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Inevitably, after some time, the handle of your windsurfing boom will start to swing noticeably and you will need to thickening it. In this article, we describe some methods and solutions to do the job.


Windsurf boom handle thickening


The wear of the carbon surface of the boom in contact with the handle is due to the friction between the two components. The phenomenon is almost always accentuated by the fact that some sand gets between the two, which scratches the surface of the carbon tube. It is good practice to always rinse the boom in fresh water after sessions at sea spots, but inevitably some grains of sand will remain trapped inside, and over time they will do their job.

Some freedom (i.e. some loosen junction) between handle and boom is tolerable; but when it becomes excessive, the boom will no longer be firmly fixed on the mast with movements and vibrations (especially lateral ones), which can be annoying during sailing.

To solve the problem, we point out that, in the most well-stocked windsurfing shops, you can find ready-made pre-impregnated carbon shims prepared by the manufacturers, which fit perfectly around the carbon tube, under the handle. This is the case of Goya. Below, we show a photo of one of these shims, which is generally suitable for solving the problem even in the case of booms from other brands. In this case, you just need to dismantle the handle, taking care to carefully observe how it is assembled first (maybe take some photos before dismantling it). We then position the shim, reassemble the handle, and that's it.


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In order to thicken the boom, the monofilm commonly used for the manufacture of windsurfing sails can also be used. In this case, once the handle has been dismantled, you will only have to cut out a rectangle of monofilm, slightly less wide than the carbon tube under the handle, and long enough to almost completely wrap the same tube in one turn. As an alternative to monofilm, you can also use PET from a plastic drink bottle (but, it sa to be smooth, and not wrinkled), which you will have to cut, before, as already suggested for monofilm.

The third approach we tested involves making the carbon shim yourself. It is certainly the most laborious, but it is not very complicated, even if reserved for those who have good manual skills, a passion for do-it-yourself, or are unable to find the shims of ready-made carbon, or a bit of monofilm.

Before venturing into this experience, we believe it is important to highlight two essential prerequisites:

1) make sure you have all the necessary materials, and in particular that you have some usable resin (not too old or deteriorated)

2) do the work in the warm season, i.e. with ambient temperatures well above 20 degrees, to guarantee that the resin catalyzes well and quickly, if you don't have a closed room (laboratory, industrial oven) in which to leave the boom with the resin carbon sheet, to dry.



Having said this, we briefly describe the procedure.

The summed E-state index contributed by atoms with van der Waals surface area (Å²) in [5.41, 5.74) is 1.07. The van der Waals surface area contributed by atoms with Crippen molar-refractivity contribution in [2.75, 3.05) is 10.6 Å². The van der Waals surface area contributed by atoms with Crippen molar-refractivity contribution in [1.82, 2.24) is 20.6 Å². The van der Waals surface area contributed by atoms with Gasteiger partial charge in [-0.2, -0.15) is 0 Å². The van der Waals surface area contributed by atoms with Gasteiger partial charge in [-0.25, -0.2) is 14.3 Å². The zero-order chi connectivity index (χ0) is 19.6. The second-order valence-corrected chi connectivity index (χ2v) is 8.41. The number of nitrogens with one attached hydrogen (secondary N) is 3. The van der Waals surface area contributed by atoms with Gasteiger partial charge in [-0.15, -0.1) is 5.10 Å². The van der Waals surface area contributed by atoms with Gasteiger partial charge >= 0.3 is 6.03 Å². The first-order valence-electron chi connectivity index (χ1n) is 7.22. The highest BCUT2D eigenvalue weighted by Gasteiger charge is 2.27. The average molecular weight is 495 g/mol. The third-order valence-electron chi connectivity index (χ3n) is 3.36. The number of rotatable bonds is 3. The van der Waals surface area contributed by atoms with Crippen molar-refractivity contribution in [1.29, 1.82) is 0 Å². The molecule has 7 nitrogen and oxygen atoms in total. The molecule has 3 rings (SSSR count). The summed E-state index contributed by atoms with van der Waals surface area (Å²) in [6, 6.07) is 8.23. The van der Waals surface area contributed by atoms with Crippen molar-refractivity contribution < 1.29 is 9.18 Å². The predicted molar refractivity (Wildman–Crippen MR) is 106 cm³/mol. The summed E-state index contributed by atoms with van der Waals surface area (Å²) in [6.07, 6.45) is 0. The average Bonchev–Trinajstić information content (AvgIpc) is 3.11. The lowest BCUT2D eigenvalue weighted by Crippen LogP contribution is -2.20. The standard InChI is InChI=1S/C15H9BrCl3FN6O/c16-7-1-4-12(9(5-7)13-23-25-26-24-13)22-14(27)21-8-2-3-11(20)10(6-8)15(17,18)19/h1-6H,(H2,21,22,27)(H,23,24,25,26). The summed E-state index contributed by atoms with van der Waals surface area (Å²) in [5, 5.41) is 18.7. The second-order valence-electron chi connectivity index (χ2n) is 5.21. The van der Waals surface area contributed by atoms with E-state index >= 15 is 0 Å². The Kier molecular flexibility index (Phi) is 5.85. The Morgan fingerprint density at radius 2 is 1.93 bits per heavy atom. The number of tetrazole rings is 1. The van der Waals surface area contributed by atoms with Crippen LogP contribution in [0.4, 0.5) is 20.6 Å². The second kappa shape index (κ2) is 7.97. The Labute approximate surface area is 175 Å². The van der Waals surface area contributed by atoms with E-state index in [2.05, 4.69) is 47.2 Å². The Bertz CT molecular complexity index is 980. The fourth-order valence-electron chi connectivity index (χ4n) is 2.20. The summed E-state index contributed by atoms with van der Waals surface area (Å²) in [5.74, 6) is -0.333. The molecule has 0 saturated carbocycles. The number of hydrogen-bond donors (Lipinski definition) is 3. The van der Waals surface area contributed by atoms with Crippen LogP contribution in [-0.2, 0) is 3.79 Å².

Materials needed:

- polyester resin for impregnation, brush, nitro thinner, latex gloves, rags.

- plastic or glass containers, for preparing the resin, and for cleaning the brushes with the thinner

- 200 Gsm carbon sheet (grams per m2), with a side of at least 20 cm, and a thickness of 0.5 or 1 mm. 0.5 mm is better in our opinion.

- scotch paper tape

- plastic panel or shiny sheet of paper, on which to place the freshly impregnated carbon sheet.

- transparent film, Domopack type.

Once the handle has been disassembled, tape the grip to the sides of the carbon tube for a span, to avoid dirtying it with resin during work. Clean the carbon tube with nitro thinner. Cut the carbon sheet with scissors, as indicated above for monofilm. Place it on the plastic panel, or sheet of shiny paper, on a table. Cut a sheet of Domopack film a little larger than the carbon sheet. Prepare the resin according to the resin supplier's instructions.

Dip the brush in resin and pass it on both sides of the carbon sheet, placed on the plastic panel, or on the sheet of shiny paper. This type of surface is useful because it is easy to detach the carbon sheet impregnated with liquid resin from it. Take the resin-coated carbon sheet with your hands (wear gloves), and lay it on the carbon tube, so as to wrap it almost entirely. Wrap the Domopack on the carbon sheet. It will act as an intermediate layer between the resin-coated carbon and the paper tape that you are about to apply, to prevent the latter from being problematic to remove. Starting from one side of the grip where you have already placed the protective paper tape, begin to spirally wrap the paper tape also over the Domopack, and over the carbon sheet, tightening so as to release all the air that may be present in the sheet of carbon. Reach the other end of the tube to be shimmed, i.e. the grip covering protected on the other side.


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Now you need to let the resin dry and catalyze. So, expose the boom to heat (ideal 25-30 Celsius degrees). In a few hours, the resin should have hardened. To be safe, you can wait a whole day.

Then remove the scotch paper tape from the Domopack, the Domopack film itself, and then also the scotch paper tape over the grip. If necessary, sand any imperfections with 150-200 sandpaper and reassemble the handle.

If you have any questions or suggestions, write in the comments below.

Good work. Fabio


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